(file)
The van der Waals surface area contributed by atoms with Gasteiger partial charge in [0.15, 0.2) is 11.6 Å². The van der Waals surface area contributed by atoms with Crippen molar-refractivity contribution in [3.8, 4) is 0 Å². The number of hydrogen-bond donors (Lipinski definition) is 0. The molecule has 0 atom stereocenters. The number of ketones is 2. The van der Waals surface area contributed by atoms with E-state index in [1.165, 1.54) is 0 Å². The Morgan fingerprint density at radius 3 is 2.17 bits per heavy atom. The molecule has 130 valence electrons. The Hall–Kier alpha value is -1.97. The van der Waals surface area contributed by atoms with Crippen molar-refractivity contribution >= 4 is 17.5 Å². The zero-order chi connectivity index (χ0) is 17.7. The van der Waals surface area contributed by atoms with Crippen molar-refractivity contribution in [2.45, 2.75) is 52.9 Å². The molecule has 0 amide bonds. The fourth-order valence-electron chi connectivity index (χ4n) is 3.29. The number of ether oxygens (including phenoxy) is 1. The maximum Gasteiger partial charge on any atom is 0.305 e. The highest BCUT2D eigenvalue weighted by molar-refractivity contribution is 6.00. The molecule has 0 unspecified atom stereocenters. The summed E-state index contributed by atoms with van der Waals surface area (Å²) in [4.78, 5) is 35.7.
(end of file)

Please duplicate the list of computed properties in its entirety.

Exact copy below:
The van der Waals surface area contributed by atoms with Gasteiger partial charge in [0.15, 0.2) is 11.6 Å². The van der Waals surface area contributed by atoms with Crippen molar-refractivity contribution in [3.8, 4) is 0 Å². The number of hydrogen-bond donors (Lipinski definition) is 0. The molecule has 0 atom stereocenters. The number of ketones is 2. The van der Waals surface area contributed by atoms with E-state index in [1.165, 1.54) is 0 Å². The Morgan fingerprint density at radius 3 is 2.17 bits per heavy atom. The molecule has 130 valence electrons. The Hall–Kier alpha value is -1.97. The van der Waals surface area contributed by atoms with Crippen molar-refractivity contribution >= 4 is 17.5 Å². The zero-order chi connectivity index (χ0) is 17.7. The van der Waals surface area contributed by atoms with Crippen molar-refractivity contribution in [2.45, 2.75) is 52.9 Å². The molecule has 0 amide bonds. The fourth-order valence-electron chi connectivity index (χ4n) is 3.29. The number of ether oxygens (including phenoxy) is 1. The maximum Gasteiger partial charge on any atom is 0.305 e. The highest BCUT2D eigenvalue weighted by molar-refractivity contribution is 6.00. The molecule has 0 unspecified atom stereocenters. The summed E-state index contributed by atoms with van der Waals surface area (Å²) in [4.78, 5) is 35.7.